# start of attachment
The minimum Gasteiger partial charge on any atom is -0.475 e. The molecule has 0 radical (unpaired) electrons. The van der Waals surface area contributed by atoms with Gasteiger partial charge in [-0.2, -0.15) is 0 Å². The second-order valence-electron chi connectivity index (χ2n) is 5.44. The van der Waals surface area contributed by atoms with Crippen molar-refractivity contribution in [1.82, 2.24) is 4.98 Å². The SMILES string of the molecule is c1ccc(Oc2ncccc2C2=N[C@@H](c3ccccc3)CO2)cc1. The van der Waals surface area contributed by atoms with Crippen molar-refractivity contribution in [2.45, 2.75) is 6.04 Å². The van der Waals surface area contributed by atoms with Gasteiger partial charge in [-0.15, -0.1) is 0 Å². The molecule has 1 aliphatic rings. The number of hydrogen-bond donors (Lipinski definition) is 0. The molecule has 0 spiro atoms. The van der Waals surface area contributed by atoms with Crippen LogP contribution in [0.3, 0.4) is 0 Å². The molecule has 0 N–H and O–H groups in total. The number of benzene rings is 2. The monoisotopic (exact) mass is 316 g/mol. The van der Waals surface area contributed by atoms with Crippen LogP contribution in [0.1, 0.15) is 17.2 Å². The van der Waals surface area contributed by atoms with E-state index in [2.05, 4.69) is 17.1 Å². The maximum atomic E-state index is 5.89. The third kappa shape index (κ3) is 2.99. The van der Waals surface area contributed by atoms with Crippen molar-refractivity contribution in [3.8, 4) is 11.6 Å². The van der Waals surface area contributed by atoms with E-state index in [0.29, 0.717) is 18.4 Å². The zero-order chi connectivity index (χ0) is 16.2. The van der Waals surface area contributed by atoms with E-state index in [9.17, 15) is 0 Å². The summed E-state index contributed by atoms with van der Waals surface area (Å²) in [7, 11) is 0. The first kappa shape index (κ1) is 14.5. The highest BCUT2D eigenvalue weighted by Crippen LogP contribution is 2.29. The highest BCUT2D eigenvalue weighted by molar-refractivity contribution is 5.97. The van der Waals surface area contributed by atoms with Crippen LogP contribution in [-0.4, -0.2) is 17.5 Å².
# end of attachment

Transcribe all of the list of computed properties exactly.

The minimum Gasteiger partial charge on any atom is -0.475 e. The molecule has 0 radical (unpaired) electrons. The van der Waals surface area contributed by atoms with Gasteiger partial charge in [-0.2, -0.15) is 0 Å². The second-order valence-electron chi connectivity index (χ2n) is 5.44. The van der Waals surface area contributed by atoms with Crippen molar-refractivity contribution in [1.82, 2.24) is 4.98 Å². The SMILES string of the molecule is c1ccc(Oc2ncccc2C2=N[C@@H](c3ccccc3)CO2)cc1. The van der Waals surface area contributed by atoms with Crippen molar-refractivity contribution in [2.45, 2.75) is 6.04 Å². The van der Waals surface area contributed by atoms with Gasteiger partial charge in [-0.15, -0.1) is 0 Å². The molecule has 1 aliphatic rings. The number of hydrogen-bond donors (Lipinski definition) is 0. The molecule has 0 spiro atoms. The van der Waals surface area contributed by atoms with Crippen LogP contribution in [0.3, 0.4) is 0 Å². The molecule has 0 N–H and O–H groups in total. The number of benzene rings is 2. The monoisotopic (exact) mass is 316 g/mol. The van der Waals surface area contributed by atoms with Crippen LogP contribution in [0.1, 0.15) is 17.2 Å². The van der Waals surface area contributed by atoms with E-state index in [2.05, 4.69) is 17.1 Å². The maximum atomic E-state index is 5.89. The third kappa shape index (κ3) is 2.99. The van der Waals surface area contributed by atoms with Crippen molar-refractivity contribution in [3.8, 4) is 11.6 Å². The van der Waals surface area contributed by atoms with E-state index in [0.29, 0.717) is 18.4 Å². The zero-order chi connectivity index (χ0) is 16.2. The van der Waals surface area contributed by atoms with E-state index in [9.17, 15) is 0 Å². The summed E-state index contributed by atoms with van der Waals surface area (Å²) in [7, 11) is 0. The first kappa shape index (κ1) is 14.5. The highest BCUT2D eigenvalue weighted by Crippen LogP contribution is 2.29. The highest BCUT2D eigenvalue weighted by molar-refractivity contribution is 5.97. The van der Waals surface area contributed by atoms with Crippen LogP contribution in [-0.4, -0.2) is 17.5 Å².